Copyright © 2021 Albuquerque Journal
It’s one of those “Oops!” moments when birth control fails, resulting in a pleasant little surprise – though “little” is a matter of perspective.
On Monday, mother hippopotamus Karen gave birth to a baby estimated to be well over 50 pounds. That’s relatively petite when standing next to her parents, each of whom tip the scale at about 3,000 pounds, said Bricker Thietten, the ABQ BioPark Zoo’s senior mammal-keeper and primary hippo-keeper.
The baby’s gender is not yet known and won’t be “until mom and baby climb up onto dry land,” and keepers can get a better up-close look, he said. In any event, mother and baby are doing fine, although Karen is a bit stressed, trying to keep up with her active baby, instead of napping and relaxing as she did with her two previous calves.
Karen gave birth to a female calf in 2006 and a male in 2015. “That daughter is now at a zoo in Dallas and has a daughter of her own, and the son is at a zoo in San Antonio, Texas, where Karen was born, and living with his grandmother,” said Thietten.
Although Karen, 19, and her mate, Moe, 47, were part of a Species Survival Plan, Karen had been placed on birth control. “We were not actively trying to breed them, but of course, they had plans of their own,” Thietten said. After some “real strong breeding activity in November and December,” keepers subsequently noted behaviors that indicated Karen was pregnant. An ultrasound confirmed their suspicion.
The trio are currently the zoo’s only hippos.
The common hippopotamus, as distinguished from the pygmy type, is native to sub-Saharan Africa. The largest populations can be found in Zambia, Tanzania, Botswana and South Africa. There are an estimated 125,000 living in the wild and they are classified as vulnerable, with declining populations due primarily to habitat loss from human encroachment.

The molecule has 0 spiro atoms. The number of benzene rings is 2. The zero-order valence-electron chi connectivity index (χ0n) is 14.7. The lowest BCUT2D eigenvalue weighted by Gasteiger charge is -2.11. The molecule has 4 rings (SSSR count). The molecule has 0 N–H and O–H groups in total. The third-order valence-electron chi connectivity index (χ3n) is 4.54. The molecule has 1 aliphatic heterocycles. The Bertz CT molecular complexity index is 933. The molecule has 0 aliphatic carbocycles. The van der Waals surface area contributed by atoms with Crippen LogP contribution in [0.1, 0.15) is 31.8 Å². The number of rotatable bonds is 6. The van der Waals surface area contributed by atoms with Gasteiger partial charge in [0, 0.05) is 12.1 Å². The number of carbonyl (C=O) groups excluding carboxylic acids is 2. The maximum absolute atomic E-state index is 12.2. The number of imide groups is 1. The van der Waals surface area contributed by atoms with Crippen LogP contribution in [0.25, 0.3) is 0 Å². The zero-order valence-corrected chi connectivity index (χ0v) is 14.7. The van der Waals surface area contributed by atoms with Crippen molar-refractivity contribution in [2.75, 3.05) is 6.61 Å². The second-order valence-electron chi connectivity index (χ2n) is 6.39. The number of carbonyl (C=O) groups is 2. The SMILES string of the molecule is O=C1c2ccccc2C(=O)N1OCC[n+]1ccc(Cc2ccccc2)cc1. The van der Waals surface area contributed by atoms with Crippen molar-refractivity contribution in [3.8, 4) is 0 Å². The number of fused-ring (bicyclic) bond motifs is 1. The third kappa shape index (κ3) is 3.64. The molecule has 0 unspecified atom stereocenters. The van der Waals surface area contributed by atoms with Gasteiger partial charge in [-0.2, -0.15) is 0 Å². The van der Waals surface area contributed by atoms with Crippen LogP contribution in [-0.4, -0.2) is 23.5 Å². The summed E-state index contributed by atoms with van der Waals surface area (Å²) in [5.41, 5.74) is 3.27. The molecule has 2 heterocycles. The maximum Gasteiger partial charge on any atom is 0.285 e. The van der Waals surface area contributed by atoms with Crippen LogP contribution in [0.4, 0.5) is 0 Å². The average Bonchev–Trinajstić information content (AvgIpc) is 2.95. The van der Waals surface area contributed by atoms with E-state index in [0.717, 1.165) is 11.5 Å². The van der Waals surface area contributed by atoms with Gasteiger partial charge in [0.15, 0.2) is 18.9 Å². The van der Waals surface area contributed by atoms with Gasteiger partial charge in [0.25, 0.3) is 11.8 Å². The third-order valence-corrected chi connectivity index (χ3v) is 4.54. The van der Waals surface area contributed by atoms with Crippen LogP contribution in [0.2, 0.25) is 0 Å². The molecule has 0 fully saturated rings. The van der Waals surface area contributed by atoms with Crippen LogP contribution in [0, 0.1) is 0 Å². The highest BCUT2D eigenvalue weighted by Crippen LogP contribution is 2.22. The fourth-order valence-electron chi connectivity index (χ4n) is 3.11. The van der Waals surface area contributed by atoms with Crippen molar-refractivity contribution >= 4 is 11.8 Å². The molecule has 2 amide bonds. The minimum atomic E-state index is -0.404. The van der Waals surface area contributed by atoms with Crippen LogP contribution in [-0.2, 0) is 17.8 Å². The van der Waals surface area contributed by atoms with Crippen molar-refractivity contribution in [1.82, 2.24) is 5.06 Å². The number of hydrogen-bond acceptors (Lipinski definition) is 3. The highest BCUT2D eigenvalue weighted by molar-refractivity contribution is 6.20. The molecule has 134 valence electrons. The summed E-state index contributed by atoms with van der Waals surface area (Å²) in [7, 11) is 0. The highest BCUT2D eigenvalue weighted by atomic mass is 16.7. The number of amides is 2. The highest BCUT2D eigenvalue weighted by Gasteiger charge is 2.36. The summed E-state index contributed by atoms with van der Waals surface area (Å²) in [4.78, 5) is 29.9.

These herbivores live in stretches of rivers, and an average 3,000-pound animal might eat up to 60 pounds of grasses and other vegetation daily. A 5,000-pound bull might eat up to 100 pounds daily, Thietten said.
At the BioPark Zoo, their grass diet is supplemented with a variety of produce that includes sweet potatoes, apples, carrots, bananas and lettuce. “They also love full size watermelons and pumpkins, because they enjoy crushing them with their jaws,” Thietten said.
Despite their aversion to flesh, hippos are not gentle giants. They have large teeth and tusks and are extremely dangerous. According to a number of online conservation websites, hippos in the wild kill more people every year than any other animal in Africa.
“They’re very territorial of their stretch of water and they can quickly become aggressive when they feel threatened,” Thietten said.
At the zoo, “Once they learn to trust you and realize that you’re not a threat to them, they’re pretty easy to work with,” Thietten said. “They’re also very intelligent, have big personalities, and are extremely food motivated, which actually makes them easy to train and to work with.”
The life expectancy of hippos is about 40 years. Moe, at 47, “is well past that mark and exceptionally old to be a father,” Thietten said.
But what can you say? Life finds a way.